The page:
House Intel Committee Chairman Discusses FBI’s Trump “Insurance Policy”

“THE PRESIDENT’S GOTTA DO SOMETHING”

by Sharon Rondeau

(Sep. 29, 2018) — On Saturday night’s “Justice with Judge Jeanine,” House Intelligence Committee Chairman Devin Nunes, who appeared in-studio, told host Jeanine Pirro that the 20 redacted pages of the FISA warrant application on former Trump adviser Carter Page constitute the “insurance policy” to which now-fired FBI counterintelligence official Peter Strzok referred in text messages with his then-paramour, FBI counsel Lisa Page.

Committee and congressional Republicans have been frustrated for over a year with the Justice Department’s failure to turn over thousands of pages of documents relating to the surveillance of Carter Page over approximately a year and well into the Trump presidency.  Since August 2017, the DOJ, in the person of Deputy Attorney General Rod Rosenstein, has gradually released many of the subpoenaed documents after some congressional Republicans pushed to move on Articles of Impeachment against him.

Among documents released to Congress but not the general public is a 20-page segment of the Carter Page October 2016 FISA application which Trump decided to declassify earlier this month.  However, last week, Trump tweeted that at the request of interested parties, including U.S. “allies,” he had turned over the documentation to the DOJ’s inspector general for additional review.

Nunes told Pirro that Republicans on the Intel Committee very much want the American people to see what is contained in the 20 pages prior to the November 6 midterm elections.

Also included in those pages, Nunes said, are the FBI “302s,” or interview reports, of DOJ attorney Bruce Ohr, whose role in pursuing the Trump-Russia “collusion” narrative appears to be key.

Ohr’s wife Nellie was employed by Fusion GPS, a private opposition-research company hired by the DNC and Hillary Clinton campaign to procure “dirt” on Trump.

When Pirro asked Nunes if Rosenstein were involved in urging Trump to withhold the FISA documents from public release for now, Nunes responded that if that were the case, it would represent a significant conflict of interest given that Rosenstein signed the fourth and final application in June 2017.

On Saturday morning, House Judiciary Committee Chairman Bob Goodlatte told the hosts of Fox & Friends that Rosenstein has agreed to meet with committee members to discuss a report in The New York Times claiming that Rosenstein suggested that Trump should be removed from office based on the 25th Amendment, which states the procedure for declaring a president incapable to carry out his duties.

The article also claims that Rosenstein suggested secretly recording Trump “in the spring of 2017.”  The allegations were reportedly based on memos fired FBI Deputy Director Andrew McCabe wrote allegedly leaked to The Times.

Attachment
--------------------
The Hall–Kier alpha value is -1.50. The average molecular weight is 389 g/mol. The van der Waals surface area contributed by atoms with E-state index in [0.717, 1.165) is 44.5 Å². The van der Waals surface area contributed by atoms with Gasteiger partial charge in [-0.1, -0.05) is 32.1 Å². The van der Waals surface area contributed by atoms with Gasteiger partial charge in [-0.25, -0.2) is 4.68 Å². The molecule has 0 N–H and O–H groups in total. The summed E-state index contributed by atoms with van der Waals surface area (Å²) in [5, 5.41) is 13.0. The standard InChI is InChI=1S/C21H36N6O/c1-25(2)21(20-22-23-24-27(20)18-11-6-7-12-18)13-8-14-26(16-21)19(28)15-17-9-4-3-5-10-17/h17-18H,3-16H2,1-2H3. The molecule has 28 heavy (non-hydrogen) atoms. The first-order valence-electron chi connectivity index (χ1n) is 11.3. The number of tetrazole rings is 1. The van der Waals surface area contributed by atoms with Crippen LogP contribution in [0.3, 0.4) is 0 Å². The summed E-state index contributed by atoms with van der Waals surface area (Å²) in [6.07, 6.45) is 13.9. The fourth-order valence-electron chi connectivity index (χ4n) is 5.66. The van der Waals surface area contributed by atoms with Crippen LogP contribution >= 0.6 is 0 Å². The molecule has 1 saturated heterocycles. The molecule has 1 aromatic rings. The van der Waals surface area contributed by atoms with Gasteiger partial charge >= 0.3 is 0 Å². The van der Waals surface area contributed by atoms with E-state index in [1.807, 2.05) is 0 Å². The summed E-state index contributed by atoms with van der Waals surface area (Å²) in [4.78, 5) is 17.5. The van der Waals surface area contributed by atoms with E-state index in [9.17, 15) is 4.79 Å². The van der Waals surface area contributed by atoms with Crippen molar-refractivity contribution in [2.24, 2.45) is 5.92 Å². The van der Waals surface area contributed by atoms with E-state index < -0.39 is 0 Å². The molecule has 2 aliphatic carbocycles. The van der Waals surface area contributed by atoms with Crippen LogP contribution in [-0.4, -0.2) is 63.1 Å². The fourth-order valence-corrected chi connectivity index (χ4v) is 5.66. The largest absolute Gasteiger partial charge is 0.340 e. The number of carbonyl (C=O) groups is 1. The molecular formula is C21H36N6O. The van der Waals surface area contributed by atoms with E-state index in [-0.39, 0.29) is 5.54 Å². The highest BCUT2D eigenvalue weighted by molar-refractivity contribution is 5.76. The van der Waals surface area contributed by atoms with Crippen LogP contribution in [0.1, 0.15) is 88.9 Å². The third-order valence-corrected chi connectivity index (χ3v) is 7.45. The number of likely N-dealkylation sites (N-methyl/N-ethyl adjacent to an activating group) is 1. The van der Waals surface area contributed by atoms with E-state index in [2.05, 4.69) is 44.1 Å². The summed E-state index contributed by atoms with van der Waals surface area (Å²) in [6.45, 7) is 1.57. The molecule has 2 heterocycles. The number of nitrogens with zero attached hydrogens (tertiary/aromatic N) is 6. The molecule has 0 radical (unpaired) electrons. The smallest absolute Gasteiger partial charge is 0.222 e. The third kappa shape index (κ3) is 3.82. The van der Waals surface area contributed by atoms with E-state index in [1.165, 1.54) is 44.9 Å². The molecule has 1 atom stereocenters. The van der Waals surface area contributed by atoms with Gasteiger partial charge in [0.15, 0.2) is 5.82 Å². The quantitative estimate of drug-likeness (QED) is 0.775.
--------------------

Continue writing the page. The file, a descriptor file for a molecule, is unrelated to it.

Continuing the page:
Through his attorney, Michael Bromwich, McCabe denied releasing the memos.

While acknowledging Strzok’s “troubling” comment about the “insurance policy” and launching of the Russia investigation, some rejected the notion that agents of a “Deep State” have attempted to thwart Trump’s presidency.  On December 18, 2017, The Washington Post opined, in part:

But there are a few holes in the argument. The first is that “insurance policy” part doesn’t refer to anything specifically except the concept of getting life insurance before you turn 40 years old. It is hugely unlikely you would die before the age of 40, Strzok seemed to be saying, but you get insurance anyway because even that slim possibility would be catastrophic for your family. This has been reported all over conservative media as Strzok saying they needed some kind of insurance policy against Trump winning — i.e. the Russia investigation or perhaps even taking it easy on Hillary Clinton in her email investigation — but it’s not nearly so directly stated. It seems like Strzok was using the metaphor as a commentary on how fear of a Trump presidency was rational even if it seemed to be a remote possibility at the time.

Rosenstein has denied the claims made in The Times’s report and was scheduled to meet with Trump Thursday to make his case.  The meeting was pre-empted at Trump’s request so that he could focus on the day of testimony from Dr. Christine Blasey Ford to the Senate Judiciary Committee as to her allegations of sexual assault against U.S. Supreme Court nominee, DC Circuit Court of Appeals Judge Brett Kavanaugh, and Kavanaugh’s refutation of her claims.

“The President’s gotta do something,” Nunes concluded the interview with Pirro.

One Response to "House Intel Committee Chairman Discusses FBI’s Trump “Insurance Policy”"

  1. Stephen Hiller   Sunday, September 30, 2018 at 1:06 PM

    History is written by the victors.

Leave a Reply

Your email address will not be published.

This site uses Akismet to reduce spam. Learn how your comment data is processed.